Bottom-up effects of glucosinolate variation on aphid colony dynamics in wild cabbage populations.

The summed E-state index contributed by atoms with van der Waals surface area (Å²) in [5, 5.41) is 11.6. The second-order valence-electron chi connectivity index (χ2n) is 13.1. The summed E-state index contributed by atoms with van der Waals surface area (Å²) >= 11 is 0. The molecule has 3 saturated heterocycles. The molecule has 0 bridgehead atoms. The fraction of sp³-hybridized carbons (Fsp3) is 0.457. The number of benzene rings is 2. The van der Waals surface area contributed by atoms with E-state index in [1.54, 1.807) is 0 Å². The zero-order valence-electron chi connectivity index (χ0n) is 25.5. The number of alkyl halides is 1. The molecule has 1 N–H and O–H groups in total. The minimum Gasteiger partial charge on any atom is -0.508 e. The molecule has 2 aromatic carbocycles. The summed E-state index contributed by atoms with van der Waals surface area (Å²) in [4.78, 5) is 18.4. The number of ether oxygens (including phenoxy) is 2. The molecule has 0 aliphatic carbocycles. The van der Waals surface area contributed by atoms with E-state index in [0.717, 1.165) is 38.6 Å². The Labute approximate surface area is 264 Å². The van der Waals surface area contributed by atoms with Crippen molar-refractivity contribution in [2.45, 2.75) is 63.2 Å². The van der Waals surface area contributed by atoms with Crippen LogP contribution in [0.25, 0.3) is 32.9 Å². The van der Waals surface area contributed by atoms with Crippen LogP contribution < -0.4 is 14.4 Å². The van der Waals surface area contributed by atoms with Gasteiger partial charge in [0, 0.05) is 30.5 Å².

There is an ongoing debate about the relative importance of top-down and bottom-up regulation of herbivore dynamics in the wild. Secondary metabolites, produced by plants, have negative effects on survival and growth of some herbivore species, causing bottom-up regulation of population dynamics. Herbivore natural enemies may use plant secondary metabolites as cues to find their prey, but their survival and reproduction can also be influenced by the upward cascade of secondary metabolites through the food web. Thus plant chemistry might also affect herbivore populations by mediating top-down regulation. We investigated the influence of heritable variation in aliphatic glucosinolates, a class of secondary metabolites produced by Brassica plants, on the relative importance of top-down and bottom-up regulation of Brevicoryne brassicae (mealy cabbage aphid) colonies in natural Brassica oleracea (wild cabbage) populations. We manipulated natural enemy pressure on plants differing in their glucosinolate profiles, and monitored aphid colony growth and disperser production. Aphid colony sizes were significantly smaller on plants producing sinigrin, compared with plants producing alternative aliphatic glucosinolates. Aphid natural enemy numbers correlated with aphid colony size, but there was no additional effect of the plants' chemical phenotype on natural enemy abundance. Furthermore, experimental reduction of natural enemy pressure had no effect on aphid colony size or production of winged dispersers. Our results provide evidence for glucosinolate-mediated, bottom-up regulation of mealy cabbage aphid colonies in natural populations, but we found no indication of top-down regulation. We emphasise that more studies of these processes should focus on tritrophic interactions in the wild.